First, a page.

(Kuchi de wa Oosaka no shiro mo tatsu;
“Even Osaka Castle can be built in words”)
Mighty deeds are easy to talk about, but hard to actually accomplish. “Easier said than done.”
We begin with the noun 口 (kuchi), “mouth,” followed by particle で (de), indicating “the means by which an action is performed,” then topic-marker は (wa), probably here serving a contrastive function. This is followed by noun 城 (shiro), “castle,” connected by associative particle の (no) to proper noun 大阪 (Oosaka), i.e. “Osaka.” This noun phrase is followed by emphatic particle も (mo), “also” or “even,” and finally the verb 建つ (tatsu), “to be built,” in sentence-final form.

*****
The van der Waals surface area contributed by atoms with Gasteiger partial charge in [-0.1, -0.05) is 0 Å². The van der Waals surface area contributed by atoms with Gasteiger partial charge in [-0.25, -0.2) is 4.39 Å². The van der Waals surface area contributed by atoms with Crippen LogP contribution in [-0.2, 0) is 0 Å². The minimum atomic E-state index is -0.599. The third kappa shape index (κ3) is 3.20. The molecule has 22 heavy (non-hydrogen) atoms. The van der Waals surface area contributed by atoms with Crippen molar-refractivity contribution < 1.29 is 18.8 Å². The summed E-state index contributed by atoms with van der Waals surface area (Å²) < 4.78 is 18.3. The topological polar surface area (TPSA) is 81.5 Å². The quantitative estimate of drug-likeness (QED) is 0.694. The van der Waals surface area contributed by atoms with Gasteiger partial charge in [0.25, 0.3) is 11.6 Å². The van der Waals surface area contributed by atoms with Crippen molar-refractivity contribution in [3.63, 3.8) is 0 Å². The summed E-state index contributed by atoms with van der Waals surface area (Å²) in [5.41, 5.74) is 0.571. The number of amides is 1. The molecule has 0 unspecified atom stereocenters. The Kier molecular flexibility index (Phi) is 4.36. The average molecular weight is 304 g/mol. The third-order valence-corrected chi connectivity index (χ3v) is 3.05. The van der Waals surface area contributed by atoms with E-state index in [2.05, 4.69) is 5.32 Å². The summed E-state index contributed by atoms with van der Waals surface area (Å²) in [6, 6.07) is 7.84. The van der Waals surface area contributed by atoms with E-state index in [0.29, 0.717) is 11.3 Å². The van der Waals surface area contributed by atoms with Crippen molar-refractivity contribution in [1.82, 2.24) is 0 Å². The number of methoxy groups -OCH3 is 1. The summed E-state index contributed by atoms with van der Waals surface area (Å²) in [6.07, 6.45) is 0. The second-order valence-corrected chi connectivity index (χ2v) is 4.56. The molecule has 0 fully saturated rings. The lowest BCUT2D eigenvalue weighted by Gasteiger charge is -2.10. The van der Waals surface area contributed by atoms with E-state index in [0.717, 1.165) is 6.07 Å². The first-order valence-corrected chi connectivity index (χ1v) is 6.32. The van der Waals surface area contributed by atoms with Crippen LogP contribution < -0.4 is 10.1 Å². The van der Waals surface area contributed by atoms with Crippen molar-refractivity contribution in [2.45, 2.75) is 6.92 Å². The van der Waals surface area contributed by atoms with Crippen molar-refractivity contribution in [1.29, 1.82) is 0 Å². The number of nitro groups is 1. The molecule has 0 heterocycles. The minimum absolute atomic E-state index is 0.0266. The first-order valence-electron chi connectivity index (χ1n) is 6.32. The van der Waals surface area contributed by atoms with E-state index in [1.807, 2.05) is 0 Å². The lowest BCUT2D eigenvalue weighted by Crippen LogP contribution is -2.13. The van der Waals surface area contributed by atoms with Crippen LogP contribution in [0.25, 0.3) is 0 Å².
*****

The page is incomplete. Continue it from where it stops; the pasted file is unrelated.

One variant replaces the castle with… a town? The part after は may be replaced with ～親船も造る (~oyafune mo tsukuru), and while the term 親船 looks like it should mean “mothership,” a quick search suggests that it’s mostly associated with a town named Oyafune. See also 口自慢の仕事下手 and 不言実行.
(“Kuchi de wa Oosaka no shiro mo tatsu to iwarete mo… keikaku wo jikkou ni utsusu tame ni wa, somosomo keikaku wo tatenai to nani mo susumanai ja nai desu ka? Mazu wa keikaku no bureinsutoomingu wo sasete kudasai.”)
[“Even saying that words are just pie in the sky… if you don’t have a plan in the first place, you don’t have anything to implement, right? Please let me do some brainstorming first.”]